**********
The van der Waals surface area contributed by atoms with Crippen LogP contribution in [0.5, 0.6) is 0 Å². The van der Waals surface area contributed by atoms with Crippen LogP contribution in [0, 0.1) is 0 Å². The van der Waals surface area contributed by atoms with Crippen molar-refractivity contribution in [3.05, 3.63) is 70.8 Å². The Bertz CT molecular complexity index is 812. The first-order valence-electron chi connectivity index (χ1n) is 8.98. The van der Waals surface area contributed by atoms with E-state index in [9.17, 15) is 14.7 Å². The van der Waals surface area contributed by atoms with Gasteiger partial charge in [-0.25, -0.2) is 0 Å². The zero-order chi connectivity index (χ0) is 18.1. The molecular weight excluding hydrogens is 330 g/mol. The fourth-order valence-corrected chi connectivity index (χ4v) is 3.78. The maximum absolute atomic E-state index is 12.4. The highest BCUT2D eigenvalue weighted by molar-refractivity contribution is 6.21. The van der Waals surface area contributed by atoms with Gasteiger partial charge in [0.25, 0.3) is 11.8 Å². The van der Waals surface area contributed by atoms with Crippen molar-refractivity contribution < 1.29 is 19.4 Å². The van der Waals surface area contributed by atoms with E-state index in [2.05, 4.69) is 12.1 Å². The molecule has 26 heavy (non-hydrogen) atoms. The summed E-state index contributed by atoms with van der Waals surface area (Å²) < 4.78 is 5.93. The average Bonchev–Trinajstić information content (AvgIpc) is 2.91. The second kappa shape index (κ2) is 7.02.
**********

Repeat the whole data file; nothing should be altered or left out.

The van der Waals surface area contributed by atoms with Crippen LogP contribution in [0.5, 0.6) is 0 Å². The van der Waals surface area contributed by atoms with Crippen LogP contribution in [0, 0.1) is 0 Å². The van der Waals surface area contributed by atoms with Crippen molar-refractivity contribution in [3.05, 3.63) is 70.8 Å². The Bertz CT molecular complexity index is 812. The first-order valence-electron chi connectivity index (χ1n) is 8.98. The van der Waals surface area contributed by atoms with E-state index in [9.17, 15) is 14.7 Å². The van der Waals surface area contributed by atoms with Gasteiger partial charge in [-0.25, -0.2) is 0 Å². The zero-order chi connectivity index (χ0) is 18.1. The molecular weight excluding hydrogens is 330 g/mol. The fourth-order valence-corrected chi connectivity index (χ4v) is 3.78. The maximum absolute atomic E-state index is 12.4. The highest BCUT2D eigenvalue weighted by molar-refractivity contribution is 6.21. The van der Waals surface area contributed by atoms with Gasteiger partial charge in [0.25, 0.3) is 11.8 Å². The van der Waals surface area contributed by atoms with Crippen molar-refractivity contribution < 1.29 is 19.4 Å². The van der Waals surface area contributed by atoms with E-state index in [2.05, 4.69) is 12.1 Å². The molecule has 26 heavy (non-hydrogen) atoms. The summed E-state index contributed by atoms with van der Waals surface area (Å²) < 4.78 is 5.93. The average Bonchev–Trinajstić information content (AvgIpc) is 2.91. The second kappa shape index (κ2) is 7.02.